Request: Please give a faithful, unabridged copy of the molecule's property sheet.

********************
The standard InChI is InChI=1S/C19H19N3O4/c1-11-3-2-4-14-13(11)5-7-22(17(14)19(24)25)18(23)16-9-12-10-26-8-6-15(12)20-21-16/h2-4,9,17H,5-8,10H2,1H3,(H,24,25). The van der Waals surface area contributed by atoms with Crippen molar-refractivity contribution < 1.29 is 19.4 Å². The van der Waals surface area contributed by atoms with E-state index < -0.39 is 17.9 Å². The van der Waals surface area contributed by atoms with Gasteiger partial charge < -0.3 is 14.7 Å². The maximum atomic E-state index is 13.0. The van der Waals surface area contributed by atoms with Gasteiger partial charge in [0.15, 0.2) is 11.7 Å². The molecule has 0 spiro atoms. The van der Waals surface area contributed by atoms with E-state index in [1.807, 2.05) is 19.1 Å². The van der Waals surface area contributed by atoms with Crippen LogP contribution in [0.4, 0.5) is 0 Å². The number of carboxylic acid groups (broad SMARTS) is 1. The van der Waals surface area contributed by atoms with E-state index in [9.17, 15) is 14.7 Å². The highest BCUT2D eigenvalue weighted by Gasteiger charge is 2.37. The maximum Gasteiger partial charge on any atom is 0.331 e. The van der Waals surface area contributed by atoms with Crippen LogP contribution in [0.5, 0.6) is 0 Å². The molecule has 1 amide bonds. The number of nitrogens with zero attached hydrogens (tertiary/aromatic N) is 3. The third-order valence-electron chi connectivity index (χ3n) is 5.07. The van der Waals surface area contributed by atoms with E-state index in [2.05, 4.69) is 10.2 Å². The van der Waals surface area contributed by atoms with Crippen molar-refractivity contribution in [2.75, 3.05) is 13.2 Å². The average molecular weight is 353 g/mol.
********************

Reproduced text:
The standard InChI is InChI=1S/C19H19N3O4/c1-11-3-2-4-14-13(11)5-7-22(17(14)19(24)25)18(23)16-9-12-10-26-8-6-15(12)20-21-16/h2-4,9,17H,5-8,10H2,1H3,(H,24,25). The van der Waals surface area contributed by atoms with Crippen molar-refractivity contribution < 1.29 is 19.4 Å². The van der Waals surface area contributed by atoms with E-state index < -0.39 is 17.9 Å². The van der Waals surface area contributed by atoms with Gasteiger partial charge < -0.3 is 14.7 Å². The maximum atomic E-state index is 13.0. The van der Waals surface area contributed by atoms with Gasteiger partial charge in [0.15, 0.2) is 11.7 Å². The molecule has 0 spiro atoms. The van der Waals surface area contributed by atoms with E-state index in [1.807, 2.05) is 19.1 Å². The van der Waals surface area contributed by atoms with Crippen LogP contribution in [0.4, 0.5) is 0 Å². The number of carboxylic acid groups (broad SMARTS) is 1. The van der Waals surface area contributed by atoms with E-state index in [9.17, 15) is 14.7 Å². The highest BCUT2D eigenvalue weighted by Gasteiger charge is 2.37. The maximum Gasteiger partial charge on any atom is 0.331 e. The van der Waals surface area contributed by atoms with Crippen LogP contribution in [0.5, 0.6) is 0 Å². The molecule has 1 amide bonds. The number of nitrogens with zero attached hydrogens (tertiary/aromatic N) is 3. The third-order valence-electron chi connectivity index (χ3n) is 5.07. The van der Waals surface area contributed by atoms with E-state index in [2.05, 4.69) is 10.2 Å². The van der Waals surface area contributed by atoms with Crippen molar-refractivity contribution in [2.75, 3.05) is 13.2 Å². The average molecular weight is 353 g/mol.